Lender overlays represent the additional rules mortgage companies observe to lower the risk they absorb when selling loans.
These additional requirements are voluntary, which is why your credentials might still not be good enough to some lenders even if you meet the essential criteria set in place by government agencies, like the FHA, and government-sponsored enterprises, like Fannie Mae and Freddie Mac.
To honestly assess your qualification for a New Mexico, Colorado, or Utah mortgage, it is imperative to be familiar to the most common lender overlays. Here, let us discuss some of them.
Minimum Credit Score
Credit scoring has been a useful tool for predicting a person’s likelihood of defaulting on a financial obligation. That is why many lenders have credit score minimums higher than those set forth by the government.
For instance, FHA loans are offered to borrowers with a FICO score south of 580, but many of the lenders providing them look for something better.
Mortgage lenders are continually reviewing the latest industry data to see which borrowers with specific credit scores tend to become delinquent.
Maximum Loan-to-value (LTV) Ratio
The LTV ratio is the portion of the property’s price a lender is loaning to a borrower. A mortgage with a 95% LTV means 5% of the house’s cost must be paid upfront.
If you want to know how much down payment you have to save up to qualify for the mortgage you like, you should ask your prospective lenders themselves. Again, mortgage companies are not going to adopt the minimum LTV requirement the authorities suggest if they feel it would be bad for their business.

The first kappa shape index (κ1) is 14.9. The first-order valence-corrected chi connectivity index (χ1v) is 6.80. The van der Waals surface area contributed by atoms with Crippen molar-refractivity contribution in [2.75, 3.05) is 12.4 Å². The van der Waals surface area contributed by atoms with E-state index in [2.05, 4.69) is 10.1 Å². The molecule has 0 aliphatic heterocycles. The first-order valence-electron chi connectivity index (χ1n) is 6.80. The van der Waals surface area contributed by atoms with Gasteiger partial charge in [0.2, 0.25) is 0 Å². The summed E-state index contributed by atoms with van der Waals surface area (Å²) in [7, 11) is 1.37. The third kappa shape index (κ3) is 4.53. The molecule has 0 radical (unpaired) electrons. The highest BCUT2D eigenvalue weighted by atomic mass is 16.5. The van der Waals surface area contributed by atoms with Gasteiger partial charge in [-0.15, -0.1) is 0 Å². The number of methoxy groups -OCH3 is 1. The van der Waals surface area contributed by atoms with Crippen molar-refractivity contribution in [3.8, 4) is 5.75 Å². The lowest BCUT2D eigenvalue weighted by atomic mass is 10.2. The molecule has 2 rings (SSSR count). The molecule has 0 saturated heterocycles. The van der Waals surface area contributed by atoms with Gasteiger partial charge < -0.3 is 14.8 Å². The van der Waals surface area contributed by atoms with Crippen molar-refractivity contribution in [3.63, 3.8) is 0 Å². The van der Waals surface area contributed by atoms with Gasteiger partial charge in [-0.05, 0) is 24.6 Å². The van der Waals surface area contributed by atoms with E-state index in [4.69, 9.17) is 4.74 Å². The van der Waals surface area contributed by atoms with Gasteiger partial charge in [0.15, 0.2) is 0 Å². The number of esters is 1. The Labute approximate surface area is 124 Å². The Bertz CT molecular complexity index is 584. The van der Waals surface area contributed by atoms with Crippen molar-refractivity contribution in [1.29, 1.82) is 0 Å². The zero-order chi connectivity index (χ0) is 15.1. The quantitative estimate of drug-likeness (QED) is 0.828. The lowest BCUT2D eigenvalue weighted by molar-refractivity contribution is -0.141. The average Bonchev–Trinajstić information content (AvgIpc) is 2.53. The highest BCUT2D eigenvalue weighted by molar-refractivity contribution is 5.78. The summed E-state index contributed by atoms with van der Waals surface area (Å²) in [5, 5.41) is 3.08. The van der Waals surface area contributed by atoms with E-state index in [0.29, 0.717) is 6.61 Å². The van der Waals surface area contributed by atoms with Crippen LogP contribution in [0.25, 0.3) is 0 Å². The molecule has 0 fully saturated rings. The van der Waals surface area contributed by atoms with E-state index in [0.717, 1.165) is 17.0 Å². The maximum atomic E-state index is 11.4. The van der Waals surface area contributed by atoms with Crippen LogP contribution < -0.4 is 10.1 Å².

Maximum Debt-to-income (DTI) Ratio
Generally, 43% of the highest DTI ratio a borrower should have to be considered as a capable mortgage payer.
However, many lenders are keen on doing business with individuals whose level of indebtedness is close to that number. Most mortgage lenders prefer borrowers with a DTI ratio lower than 36%.
How do you calculate your DTI ratio? Divide the sum of your monthly liabilities, including your estimated mortgage payment, by your gross monthly income.
It is not unusual for a lender to demand a home appraisal even if the loan itself does not require such. Usually, your lender can take care of this chore for you, but it will be billed to you at closing.
If you really must order an appraisal to determine the current value of your property you wish to buy, you might be able to find your own appraiser and perhaps save some money.
Loan Type Restriction
Under certain circumstances, a lender might decline your application for particular types of home loan, like an adjustable-rate mortgage. All mortgage companies have their reasons for saying no to a customer, so it is important to be aware of the risks attached to each loan and property to know the train of thought of your prospective lender.
Going beyond the essential mortgage requirements matters to be considered worthy of a home loan by most lenders. Even if you find a lender that does not have overlays, you might be charged with a higher interest in exchange for the greater level of risk you present as a customer.